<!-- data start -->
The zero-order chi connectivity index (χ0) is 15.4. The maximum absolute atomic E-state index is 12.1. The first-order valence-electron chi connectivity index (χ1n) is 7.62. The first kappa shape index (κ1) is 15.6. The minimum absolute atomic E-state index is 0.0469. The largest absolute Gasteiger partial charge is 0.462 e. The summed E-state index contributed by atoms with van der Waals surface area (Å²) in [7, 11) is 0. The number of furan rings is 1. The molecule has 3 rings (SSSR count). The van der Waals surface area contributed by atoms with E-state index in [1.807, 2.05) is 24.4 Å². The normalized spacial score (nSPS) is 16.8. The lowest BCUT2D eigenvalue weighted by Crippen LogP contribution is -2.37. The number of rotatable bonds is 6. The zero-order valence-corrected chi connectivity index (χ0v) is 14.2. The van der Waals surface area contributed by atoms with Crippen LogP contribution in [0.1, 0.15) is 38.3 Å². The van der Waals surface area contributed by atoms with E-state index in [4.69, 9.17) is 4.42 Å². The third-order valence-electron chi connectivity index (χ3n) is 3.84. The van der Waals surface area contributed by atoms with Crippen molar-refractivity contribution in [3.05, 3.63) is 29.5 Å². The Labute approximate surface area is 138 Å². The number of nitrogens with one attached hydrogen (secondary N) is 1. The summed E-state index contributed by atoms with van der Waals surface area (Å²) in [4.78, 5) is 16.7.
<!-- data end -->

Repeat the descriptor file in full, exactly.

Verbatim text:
The zero-order chi connectivity index (χ0) is 15.4. The maximum absolute atomic E-state index is 12.1. The first-order valence-electron chi connectivity index (χ1n) is 7.62. The first kappa shape index (κ1) is 15.6. The minimum absolute atomic E-state index is 0.0469. The largest absolute Gasteiger partial charge is 0.462 e. The summed E-state index contributed by atoms with van der Waals surface area (Å²) in [7, 11) is 0. The number of furan rings is 1. The molecule has 3 rings (SSSR count). The van der Waals surface area contributed by atoms with E-state index in [1.807, 2.05) is 24.4 Å². The normalized spacial score (nSPS) is 16.8. The lowest BCUT2D eigenvalue weighted by Crippen LogP contribution is -2.37. The number of rotatable bonds is 6. The zero-order valence-corrected chi connectivity index (χ0v) is 14.2. The van der Waals surface area contributed by atoms with Crippen LogP contribution in [0.1, 0.15) is 38.3 Å². The van der Waals surface area contributed by atoms with E-state index in [4.69, 9.17) is 4.42 Å². The third-order valence-electron chi connectivity index (χ3n) is 3.84. The van der Waals surface area contributed by atoms with Crippen molar-refractivity contribution in [3.05, 3.63) is 29.5 Å². The Labute approximate surface area is 138 Å². The number of nitrogens with one attached hydrogen (secondary N) is 1. The summed E-state index contributed by atoms with van der Waals surface area (Å²) in [4.78, 5) is 16.7.